MATH 9
unit 3.2  adding rational numbers
what do we need to know?
 Rational numbers: Any number that can be written as a fraction
 Fractions, terminating and repeating decimals, integers and mixed numbers are rational numbers.
 Pi is an irrational number because it is a decimal that is neither terminal nor repeating and therefore can't be written as a fraction
 Parts of a fraction
 Fractions, terminating and repeating decimals, integers and mixed numbers are rational numbers.
 Pi is an irrational number because it is a decimal that is neither terminal nor repeating and therefore can't be written as a fraction
 Parts of a fraction
class notes
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quick tips when placing rational numbers on a number line
 Positive numbers are always greater than any negative number.
 On the negative side of the number line, the bigger numbers are closer to zero.
 On the positive side of the number liner, the bigger numbers are further away from zero
.
 On the negative side of the number line, the bigger numbers are closer to zero.
 On the positive side of the number liner, the bigger numbers are further away from zero
.
the rule of signs for the addition of integers
adding decimals
When adding decimals:
 Write them vertically, that is, one on top of the other.
 Line up the decimal point.
 If the decimal numbers have a different amount of decimal places, add as many zeros as needed to one so that both end up with the same amount.
 Then, add from left to right, making sure you put the decimal point in the same place.
 Write them vertically, that is, one on top of the other.
 Line up the decimal point.
 If the decimal numbers have a different amount of decimal places, add as many zeros as needed to one so that both end up with the same amount.
 Then, add from left to right, making sure you put the decimal point in the same place.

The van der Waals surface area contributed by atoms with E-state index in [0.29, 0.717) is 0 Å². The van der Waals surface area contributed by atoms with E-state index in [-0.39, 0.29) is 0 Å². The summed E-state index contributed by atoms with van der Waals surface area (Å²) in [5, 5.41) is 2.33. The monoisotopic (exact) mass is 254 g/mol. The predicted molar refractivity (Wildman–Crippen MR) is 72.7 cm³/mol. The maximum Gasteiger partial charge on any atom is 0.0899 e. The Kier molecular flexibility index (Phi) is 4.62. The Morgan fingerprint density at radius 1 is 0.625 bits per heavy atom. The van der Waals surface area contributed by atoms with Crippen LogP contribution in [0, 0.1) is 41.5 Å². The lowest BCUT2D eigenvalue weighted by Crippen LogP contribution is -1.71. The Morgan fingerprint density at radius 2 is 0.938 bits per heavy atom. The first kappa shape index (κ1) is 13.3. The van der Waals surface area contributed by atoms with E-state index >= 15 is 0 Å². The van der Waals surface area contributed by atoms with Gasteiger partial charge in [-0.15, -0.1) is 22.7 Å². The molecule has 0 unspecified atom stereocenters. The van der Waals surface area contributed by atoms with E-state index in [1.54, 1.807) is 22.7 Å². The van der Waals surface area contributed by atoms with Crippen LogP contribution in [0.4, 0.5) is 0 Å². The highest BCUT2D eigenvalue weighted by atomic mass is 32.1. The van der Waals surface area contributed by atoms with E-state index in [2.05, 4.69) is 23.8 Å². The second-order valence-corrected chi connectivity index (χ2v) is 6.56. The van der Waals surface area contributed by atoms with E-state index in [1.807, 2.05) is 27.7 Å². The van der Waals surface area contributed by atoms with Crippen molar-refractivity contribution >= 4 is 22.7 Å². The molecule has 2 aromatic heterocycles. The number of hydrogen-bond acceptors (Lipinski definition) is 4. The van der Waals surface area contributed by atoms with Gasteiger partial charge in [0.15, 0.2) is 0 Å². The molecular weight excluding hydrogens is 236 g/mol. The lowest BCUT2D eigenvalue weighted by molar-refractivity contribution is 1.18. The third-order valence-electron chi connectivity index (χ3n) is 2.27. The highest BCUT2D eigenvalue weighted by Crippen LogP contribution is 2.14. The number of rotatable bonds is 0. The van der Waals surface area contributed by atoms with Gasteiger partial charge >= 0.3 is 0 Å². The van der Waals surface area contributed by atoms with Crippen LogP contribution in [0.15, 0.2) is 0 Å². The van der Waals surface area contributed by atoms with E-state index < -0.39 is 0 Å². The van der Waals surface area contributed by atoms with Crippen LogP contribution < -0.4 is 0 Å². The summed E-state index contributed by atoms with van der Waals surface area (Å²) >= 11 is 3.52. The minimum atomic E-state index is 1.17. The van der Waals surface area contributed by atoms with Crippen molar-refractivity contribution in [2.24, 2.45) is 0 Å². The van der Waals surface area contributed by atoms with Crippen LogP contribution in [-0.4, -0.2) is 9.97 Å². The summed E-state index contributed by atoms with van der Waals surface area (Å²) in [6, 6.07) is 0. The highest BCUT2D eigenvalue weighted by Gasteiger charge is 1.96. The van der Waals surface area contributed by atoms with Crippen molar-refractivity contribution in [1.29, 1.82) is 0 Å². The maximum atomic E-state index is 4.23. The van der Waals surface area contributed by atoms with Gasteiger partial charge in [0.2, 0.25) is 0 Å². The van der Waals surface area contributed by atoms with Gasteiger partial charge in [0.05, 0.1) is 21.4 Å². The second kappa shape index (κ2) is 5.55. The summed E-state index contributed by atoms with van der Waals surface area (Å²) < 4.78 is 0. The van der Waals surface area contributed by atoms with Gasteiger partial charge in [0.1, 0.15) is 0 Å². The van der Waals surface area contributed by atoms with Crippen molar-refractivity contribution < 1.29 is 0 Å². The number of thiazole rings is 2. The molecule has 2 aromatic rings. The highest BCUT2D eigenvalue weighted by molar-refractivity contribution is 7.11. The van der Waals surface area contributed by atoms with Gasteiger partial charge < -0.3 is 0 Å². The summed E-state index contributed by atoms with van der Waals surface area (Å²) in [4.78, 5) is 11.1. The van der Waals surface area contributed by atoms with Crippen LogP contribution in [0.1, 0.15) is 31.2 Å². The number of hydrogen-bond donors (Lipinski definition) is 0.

when dealing with mixed numbers...
Always make them into improper fractions!
adding fractions with the same denominator
To add fractions of EQUAL DENOMINATORS:
 The denominator remains the same (it does not change).
 The numerators are then added.
 The denominator remains the same (it does not change).
 The numerators are then added.
adding fractions with different denominators
The FIRST thing you must do: take a look at the denominators:
If one of the denominators is a multiple of the other:
_ The objective is STILL to end up with fractions of equal denominators.
 Find the number by which you can multiply the fraction with the smallest denominator so that such denominator becomes equal to the other one.
 Remember that you must multiply BOTH the numerator and the denominator when multiplying to equate denominators.
 Find the number by which you can multiply the fraction with the smallest denominator so that such denominator becomes equal to the other one.
 Remember that you must multiply BOTH the numerator and the denominator when multiplying to equate denominators.
If the denominators are not multiples of the each other:
An alternate method is called "the butterfly methoD."
Although it is a very useful method for adding and subtracting fractions of different denominators, DO NOT USE IT IF YOU HAVE A DENOMINATOR THAT (BY BEING MULTIPLIED) IS A FACTOR OF THE OTHER.
ALSO: Be aware that you may have to simplify the resulting fraction.
ALSO: Be aware that you may have to simplify the resulting fraction.
adding mixed numbers
When working with mixed numbers, CONVERT THEM TO FRACTIONS, and use any of the methods previously described.
solutions to inclass worksheets
8_unit_3.2_ws_solutions_class_handed_in.pdf  
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interactive online activities
WORKSHEETS







REVIEW  workbook
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